[4] The racial disparity of these data is staggering. Black women die at many times the rate of white women, with the maternal mortality rate for non-Hispanic Black women at 37.3 compared to 14.9 for non-Hispanic whites. [ See Centers for Disease Control and Prevention (CDC), National Center for Health Statistics, “Key Findings,” November 9, 2020, https://www.cdc.gov/nchs/maternal-mortality/index.htm.

[5] See Nina Martin and Renee Montagne, “U.S. Has the Worst Rate of Maternal Deaths in the Developed World,” National Public Radio (NPR) and ProPublica Special Series, Lost Mothers: Maternal Mortality in the U.S., May 12, 2017, https://www.npr.org/2017/05/12/528098789/u-s-has-the-worst-rate-of-mate….

[6] See William C. Shiel Jr., “Medical Definition of the Standard of Care,” MedicineNet, December 21, 2018, https://www.medicinenet.com/script/main/art.asp?articlekey=33263.

[7] See Guttmacher Institute, Contraceptive Use in the United States by Demographics (May 2021), https://www.guttmacher.org/fact-sheet/contraceptive-use-united-states (citing 2018 population estimate).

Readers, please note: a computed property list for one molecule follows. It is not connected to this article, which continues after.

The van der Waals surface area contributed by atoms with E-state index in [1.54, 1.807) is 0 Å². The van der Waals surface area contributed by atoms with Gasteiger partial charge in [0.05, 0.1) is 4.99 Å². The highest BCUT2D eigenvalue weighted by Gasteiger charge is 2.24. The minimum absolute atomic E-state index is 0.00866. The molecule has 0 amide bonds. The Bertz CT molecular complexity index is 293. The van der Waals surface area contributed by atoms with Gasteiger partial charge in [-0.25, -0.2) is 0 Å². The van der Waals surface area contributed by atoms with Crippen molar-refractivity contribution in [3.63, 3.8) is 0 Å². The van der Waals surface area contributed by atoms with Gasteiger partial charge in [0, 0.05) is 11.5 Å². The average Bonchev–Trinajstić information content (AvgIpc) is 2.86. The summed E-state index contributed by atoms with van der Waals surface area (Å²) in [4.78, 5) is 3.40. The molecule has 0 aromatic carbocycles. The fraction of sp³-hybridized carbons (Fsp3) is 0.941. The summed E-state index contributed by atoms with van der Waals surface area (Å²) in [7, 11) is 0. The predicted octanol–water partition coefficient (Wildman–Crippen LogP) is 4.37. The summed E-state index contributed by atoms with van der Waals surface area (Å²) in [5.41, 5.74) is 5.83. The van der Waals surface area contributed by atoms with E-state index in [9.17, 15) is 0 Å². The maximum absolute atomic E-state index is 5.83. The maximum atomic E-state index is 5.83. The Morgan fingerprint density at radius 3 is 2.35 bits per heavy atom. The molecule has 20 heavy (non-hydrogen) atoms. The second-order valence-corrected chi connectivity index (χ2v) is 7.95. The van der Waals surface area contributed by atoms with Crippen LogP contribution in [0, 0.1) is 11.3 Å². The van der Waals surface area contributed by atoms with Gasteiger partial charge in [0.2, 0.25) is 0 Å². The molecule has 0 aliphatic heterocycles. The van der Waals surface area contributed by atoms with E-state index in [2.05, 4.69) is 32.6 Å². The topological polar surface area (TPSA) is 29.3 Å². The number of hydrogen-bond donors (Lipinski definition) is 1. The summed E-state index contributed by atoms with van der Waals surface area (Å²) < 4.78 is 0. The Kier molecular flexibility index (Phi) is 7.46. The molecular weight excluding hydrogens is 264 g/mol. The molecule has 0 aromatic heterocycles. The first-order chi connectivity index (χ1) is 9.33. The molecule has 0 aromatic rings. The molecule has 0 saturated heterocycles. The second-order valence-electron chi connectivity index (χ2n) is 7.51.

[8] According to my gynecologist, most doctors try to avoid sharp (metal) curettage with pregnancy D&C. Instead, physicians often use a plastic curette that is attached to a suction device.

[9] See Lindey Lanquist, “A New Arkansas Abortion Law Basically Bans Second Trimester Abortions,” Self, February 3, 2017, https://www.self.com/story/arkansas-trap-law.

[10] See Guttmacher Institute, “Bans on Specific Abortion Methods Used after the First Trimester,” June 1, 2021, https://www.guttmacher.org/state-policy/explore/bans-specific-abortion-….

[11] Ibid.

[12] See Mara Gordon, “The Scarcity of Abortion Training in America’s Medical Schools,” Atlantic, June 9, 2015, https://www.theatlantic.com/health/archive/2015/06/learning-abortion-in….